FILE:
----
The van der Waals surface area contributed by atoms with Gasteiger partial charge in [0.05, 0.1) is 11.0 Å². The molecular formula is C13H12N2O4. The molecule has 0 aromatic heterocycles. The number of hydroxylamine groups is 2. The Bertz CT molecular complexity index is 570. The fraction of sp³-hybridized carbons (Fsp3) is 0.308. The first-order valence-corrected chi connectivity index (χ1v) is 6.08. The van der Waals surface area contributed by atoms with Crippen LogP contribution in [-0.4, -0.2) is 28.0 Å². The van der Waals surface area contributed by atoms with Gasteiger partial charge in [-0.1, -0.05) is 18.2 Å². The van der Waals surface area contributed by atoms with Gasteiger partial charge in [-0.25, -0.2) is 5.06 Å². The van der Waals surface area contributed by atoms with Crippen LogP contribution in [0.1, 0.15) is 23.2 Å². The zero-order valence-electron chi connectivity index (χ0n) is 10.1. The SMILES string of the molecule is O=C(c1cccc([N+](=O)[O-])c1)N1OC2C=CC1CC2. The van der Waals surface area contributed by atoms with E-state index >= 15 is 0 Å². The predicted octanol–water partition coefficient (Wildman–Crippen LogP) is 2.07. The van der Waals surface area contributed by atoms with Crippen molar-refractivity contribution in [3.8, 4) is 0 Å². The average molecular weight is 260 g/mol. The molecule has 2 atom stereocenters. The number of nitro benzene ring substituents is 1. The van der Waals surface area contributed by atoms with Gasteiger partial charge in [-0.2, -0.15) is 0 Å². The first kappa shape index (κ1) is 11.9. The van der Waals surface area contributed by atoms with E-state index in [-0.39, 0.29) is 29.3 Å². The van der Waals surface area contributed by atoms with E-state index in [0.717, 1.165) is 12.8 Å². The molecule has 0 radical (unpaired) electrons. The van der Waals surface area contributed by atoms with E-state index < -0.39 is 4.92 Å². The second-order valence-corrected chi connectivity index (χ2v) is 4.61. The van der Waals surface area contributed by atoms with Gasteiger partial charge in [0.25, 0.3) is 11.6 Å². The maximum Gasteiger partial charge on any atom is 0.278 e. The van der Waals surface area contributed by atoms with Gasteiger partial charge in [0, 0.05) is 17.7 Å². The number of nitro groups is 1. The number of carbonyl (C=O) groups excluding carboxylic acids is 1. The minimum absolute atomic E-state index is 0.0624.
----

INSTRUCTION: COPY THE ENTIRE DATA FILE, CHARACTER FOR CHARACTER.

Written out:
The van der Waals surface area contributed by atoms with Gasteiger partial charge in [0.05, 0.1) is 11.0 Å². The molecular formula is C13H12N2O4. The molecule has 0 aromatic heterocycles. The number of hydroxylamine groups is 2. The Bertz CT molecular complexity index is 570. The fraction of sp³-hybridized carbons (Fsp3) is 0.308. The first-order valence-corrected chi connectivity index (χ1v) is 6.08. The van der Waals surface area contributed by atoms with Crippen LogP contribution in [-0.4, -0.2) is 28.0 Å². The van der Waals surface area contributed by atoms with Gasteiger partial charge in [-0.1, -0.05) is 18.2 Å². The van der Waals surface area contributed by atoms with Gasteiger partial charge in [-0.25, -0.2) is 5.06 Å². The van der Waals surface area contributed by atoms with Crippen LogP contribution in [0.1, 0.15) is 23.2 Å². The zero-order valence-electron chi connectivity index (χ0n) is 10.1. The SMILES string of the molecule is O=C(c1cccc([N+](=O)[O-])c1)N1OC2C=CC1CC2. The van der Waals surface area contributed by atoms with E-state index >= 15 is 0 Å². The predicted octanol–water partition coefficient (Wildman–Crippen LogP) is 2.07. The van der Waals surface area contributed by atoms with Crippen molar-refractivity contribution in [3.8, 4) is 0 Å². The average molecular weight is 260 g/mol. The molecule has 2 atom stereocenters. The number of nitro benzene ring substituents is 1. The van der Waals surface area contributed by atoms with Gasteiger partial charge in [-0.2, -0.15) is 0 Å². The first kappa shape index (κ1) is 11.9. The van der Waals surface area contributed by atoms with E-state index in [-0.39, 0.29) is 29.3 Å². The van der Waals surface area contributed by atoms with E-state index in [0.717, 1.165) is 12.8 Å². The molecule has 0 radical (unpaired) electrons. The van der Waals surface area contributed by atoms with E-state index < -0.39 is 4.92 Å². The second-order valence-corrected chi connectivity index (χ2v) is 4.61. The van der Waals surface area contributed by atoms with Gasteiger partial charge in [0.25, 0.3) is 11.6 Å². The maximum Gasteiger partial charge on any atom is 0.278 e. The van der Waals surface area contributed by atoms with Gasteiger partial charge in [0, 0.05) is 17.7 Å². The number of nitro groups is 1. The number of carbonyl (C=O) groups excluding carboxylic acids is 1. The minimum absolute atomic E-state index is 0.0624.